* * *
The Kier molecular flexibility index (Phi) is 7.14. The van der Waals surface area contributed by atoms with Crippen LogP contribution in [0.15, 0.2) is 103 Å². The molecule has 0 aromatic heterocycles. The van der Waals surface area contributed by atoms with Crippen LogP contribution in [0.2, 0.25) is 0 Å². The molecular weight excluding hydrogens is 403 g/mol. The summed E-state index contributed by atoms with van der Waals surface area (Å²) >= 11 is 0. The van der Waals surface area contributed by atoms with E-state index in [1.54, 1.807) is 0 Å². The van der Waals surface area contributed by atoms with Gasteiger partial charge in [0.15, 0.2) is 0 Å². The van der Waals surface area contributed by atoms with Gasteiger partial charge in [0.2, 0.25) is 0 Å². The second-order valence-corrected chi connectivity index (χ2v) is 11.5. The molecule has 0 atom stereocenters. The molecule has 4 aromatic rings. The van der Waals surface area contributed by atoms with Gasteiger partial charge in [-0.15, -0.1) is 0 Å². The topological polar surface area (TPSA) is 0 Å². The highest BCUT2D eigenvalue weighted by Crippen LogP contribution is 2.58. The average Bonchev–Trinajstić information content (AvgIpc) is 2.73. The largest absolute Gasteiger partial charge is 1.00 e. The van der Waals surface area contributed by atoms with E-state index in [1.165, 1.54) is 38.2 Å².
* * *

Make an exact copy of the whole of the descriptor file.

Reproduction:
The Kier molecular flexibility index (Phi) is 7.14. The van der Waals surface area contributed by atoms with Crippen LogP contribution in [0.15, 0.2) is 103 Å². The molecule has 0 aromatic heterocycles. The van der Waals surface area contributed by atoms with Crippen LogP contribution in [0.2, 0.25) is 0 Å². The molecular weight excluding hydrogens is 403 g/mol. The summed E-state index contributed by atoms with van der Waals surface area (Å²) >= 11 is 0. The van der Waals surface area contributed by atoms with E-state index in [1.54, 1.807) is 0 Å². The van der Waals surface area contributed by atoms with Gasteiger partial charge in [0.15, 0.2) is 0 Å². The van der Waals surface area contributed by atoms with Gasteiger partial charge in [0.2, 0.25) is 0 Å². The second-order valence-corrected chi connectivity index (χ2v) is 11.5. The molecule has 0 atom stereocenters. The molecule has 4 aromatic rings. The van der Waals surface area contributed by atoms with Gasteiger partial charge in [-0.15, -0.1) is 0 Å². The topological polar surface area (TPSA) is 0 Å². The highest BCUT2D eigenvalue weighted by Crippen LogP contribution is 2.58. The average Bonchev–Trinajstić information content (AvgIpc) is 2.73. The largest absolute Gasteiger partial charge is 1.00 e. The van der Waals surface area contributed by atoms with E-state index in [1.165, 1.54) is 38.2 Å².